Could any of them understand the awful wearying, endless conflict in the cockpit? The pilot dead, the shape that would not respond, would not forgive. The fighters, modern, technological killing soldiers that he had stood his ground against and beaten. The cool proficiency of the girl pilot. He had stood against them, stood against them and seen them off. But it had sapped and weakened him and now he should rest on Isaac, let the boy carry the load till he was ready again.

And the boy was good, better than you expected, David, and there was comfort there. The only comfort he had.

'Give me a course for Holland,' David said. Again the Ilyushin banked and began to turn, roused by the new thrust of power, searching once more for the Kingfisher's landfall.

The airport at Hanover is categorized as 'international', but the trade that it handles is not considerable, and certainly minor in comparison with Frankfurt or Munich or Cologne,' Bonn. So the groups of delayed passengers and crew and idled airport staff were sparsely scattered on the concrete terminal roof. Clusters of multi-national businessmen, a party of British war veterans who had come again to relive the triumph and the misery of 1945, some Scandinavians in search of fresh hiking pastures, mingled amongst the Lufthansa men and girls.

All could see the Ilyushin, alone in the azure, late afternoon sky. They watched its flight around the far perimeter of the airfield, occasionally stealing their glance away to the rock – steady armoured cars and tracks that were the runway obstructions. A transistor radio chattered a report from a local broadcaster who described the scene and could tell of no more than their own eyes could take in. It was the only sound to compete with the low-pitched, incessant drone of the engines set far forward on the wings from which the Aeroflot flight's markings could be read by those with clear eyesight.

And the watchers realized that the plane would not come, that the confrontation was not sought They saw the new course set, and watched the diminishing silhouette and were left with a feeling of emptiness and inadequacy, because they were part of something that would not be completed. Only when the plane was telescoped to their vision, small and hard to see, and its engine noise was faint, did a new sound spring forward, powerful and dominating, as the armoured cars and tankers revved their engines and started to move clear of the tarmac.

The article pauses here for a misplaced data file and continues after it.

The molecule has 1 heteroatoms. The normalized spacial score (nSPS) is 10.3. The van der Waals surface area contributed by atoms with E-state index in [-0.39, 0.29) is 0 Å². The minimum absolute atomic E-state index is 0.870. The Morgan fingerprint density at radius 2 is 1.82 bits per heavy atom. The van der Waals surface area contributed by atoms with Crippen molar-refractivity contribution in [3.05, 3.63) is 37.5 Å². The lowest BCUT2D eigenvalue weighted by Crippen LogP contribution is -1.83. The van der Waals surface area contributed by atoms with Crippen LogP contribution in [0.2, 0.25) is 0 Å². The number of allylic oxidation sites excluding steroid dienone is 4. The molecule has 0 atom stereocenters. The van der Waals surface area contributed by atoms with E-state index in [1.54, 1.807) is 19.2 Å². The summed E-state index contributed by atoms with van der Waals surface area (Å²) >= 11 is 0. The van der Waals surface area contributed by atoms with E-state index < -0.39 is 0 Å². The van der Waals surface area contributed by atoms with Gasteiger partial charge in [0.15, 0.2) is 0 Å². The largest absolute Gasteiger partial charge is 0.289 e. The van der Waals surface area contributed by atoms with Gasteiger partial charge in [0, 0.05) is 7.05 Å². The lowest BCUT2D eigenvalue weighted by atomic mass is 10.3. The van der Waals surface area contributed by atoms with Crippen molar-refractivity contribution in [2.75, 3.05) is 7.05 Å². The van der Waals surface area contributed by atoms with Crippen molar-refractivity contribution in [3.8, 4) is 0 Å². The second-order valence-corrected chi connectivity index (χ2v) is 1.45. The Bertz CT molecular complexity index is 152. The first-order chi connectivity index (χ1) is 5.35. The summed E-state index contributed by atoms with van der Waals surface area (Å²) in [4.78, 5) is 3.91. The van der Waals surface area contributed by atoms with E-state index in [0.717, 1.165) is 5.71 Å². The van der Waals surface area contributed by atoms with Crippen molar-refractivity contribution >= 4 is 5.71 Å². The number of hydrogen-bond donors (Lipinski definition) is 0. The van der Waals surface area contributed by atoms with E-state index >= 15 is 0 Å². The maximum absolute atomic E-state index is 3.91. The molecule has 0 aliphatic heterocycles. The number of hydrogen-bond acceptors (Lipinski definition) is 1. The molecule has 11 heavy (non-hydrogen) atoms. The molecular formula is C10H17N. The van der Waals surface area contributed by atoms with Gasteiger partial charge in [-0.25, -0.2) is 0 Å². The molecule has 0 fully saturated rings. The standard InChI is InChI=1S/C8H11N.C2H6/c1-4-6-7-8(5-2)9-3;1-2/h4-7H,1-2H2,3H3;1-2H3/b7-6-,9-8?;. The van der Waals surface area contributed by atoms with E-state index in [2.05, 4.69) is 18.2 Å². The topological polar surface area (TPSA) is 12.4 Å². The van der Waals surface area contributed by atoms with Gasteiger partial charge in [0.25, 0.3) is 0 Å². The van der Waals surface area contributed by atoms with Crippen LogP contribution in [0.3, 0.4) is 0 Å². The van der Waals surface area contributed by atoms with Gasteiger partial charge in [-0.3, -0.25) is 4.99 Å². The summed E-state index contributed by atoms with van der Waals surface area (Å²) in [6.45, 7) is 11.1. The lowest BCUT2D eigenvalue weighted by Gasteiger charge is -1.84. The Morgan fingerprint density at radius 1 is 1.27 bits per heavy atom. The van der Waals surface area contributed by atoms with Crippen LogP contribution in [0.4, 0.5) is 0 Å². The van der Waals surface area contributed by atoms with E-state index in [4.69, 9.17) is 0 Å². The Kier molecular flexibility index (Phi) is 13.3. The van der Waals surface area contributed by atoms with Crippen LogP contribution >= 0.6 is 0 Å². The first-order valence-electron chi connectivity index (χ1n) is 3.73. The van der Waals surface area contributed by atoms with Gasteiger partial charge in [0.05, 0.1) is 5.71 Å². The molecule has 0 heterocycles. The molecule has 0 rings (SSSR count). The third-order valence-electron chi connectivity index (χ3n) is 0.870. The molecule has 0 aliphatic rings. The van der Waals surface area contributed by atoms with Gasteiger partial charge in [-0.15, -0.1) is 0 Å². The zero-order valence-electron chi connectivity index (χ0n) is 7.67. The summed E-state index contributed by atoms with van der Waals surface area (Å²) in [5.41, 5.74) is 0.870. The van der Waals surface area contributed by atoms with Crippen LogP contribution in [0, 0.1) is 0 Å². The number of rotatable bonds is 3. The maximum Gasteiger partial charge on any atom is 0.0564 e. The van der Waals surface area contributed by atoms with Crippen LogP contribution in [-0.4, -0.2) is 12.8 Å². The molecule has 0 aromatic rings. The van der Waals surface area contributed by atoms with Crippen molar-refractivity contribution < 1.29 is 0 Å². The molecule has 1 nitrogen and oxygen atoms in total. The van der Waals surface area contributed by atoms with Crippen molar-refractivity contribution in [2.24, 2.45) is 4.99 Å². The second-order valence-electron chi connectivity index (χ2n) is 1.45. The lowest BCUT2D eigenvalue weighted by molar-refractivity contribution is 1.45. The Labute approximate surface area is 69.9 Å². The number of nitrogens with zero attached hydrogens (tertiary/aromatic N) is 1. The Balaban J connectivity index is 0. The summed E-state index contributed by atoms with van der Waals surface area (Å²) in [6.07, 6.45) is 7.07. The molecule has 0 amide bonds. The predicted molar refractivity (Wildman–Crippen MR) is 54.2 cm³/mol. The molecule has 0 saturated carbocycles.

There was a woman from Stockholm who cried, and said again and again, 'I don't know why.

I don't know why.' And her husband was embarrassed and gave her his handkerchief and tried to shield her from view as she dabbed her eyes.

The tolerance of the men with dark suits and attache cases and schedules to maintain was waning. There was much checking of watches and loud discussion on how long it would take to get things moving again, to fly them on to their homes or belated meetings.

The ground staff were first to leave the roof, beckoned by the work and organization that now awaited them, the businessmen hard on their heels, the hikers needing to make up lost time if they were to reach their chalets by nightfall.

The old army men stayed on. They'd no hurry; it was known where they were, and they were confident of being called when their flight was ready. Men in their sixties and seventies, at the fade of their lives, who for a week had recalled 'machine-gun platoon', and 'mortar platoon', and

"Monty', and 'knocking the Hun for six'. A great deal of wine and beer and sausage and reminiscence they'd been through in the last few days, and they did not seek to end it by returning more quickly than necessary to the polished cleanliness of the departure hall.

"Should have come on in, shouldn't they?' Cyril from mechanized infantry.

Then there'd have been the risk of pranging her.' Bertie, HQ Staff.

'If you're to win in that sort of game you have to take a few chances, like it was when we crossed…' Jim, Pioneer Assault.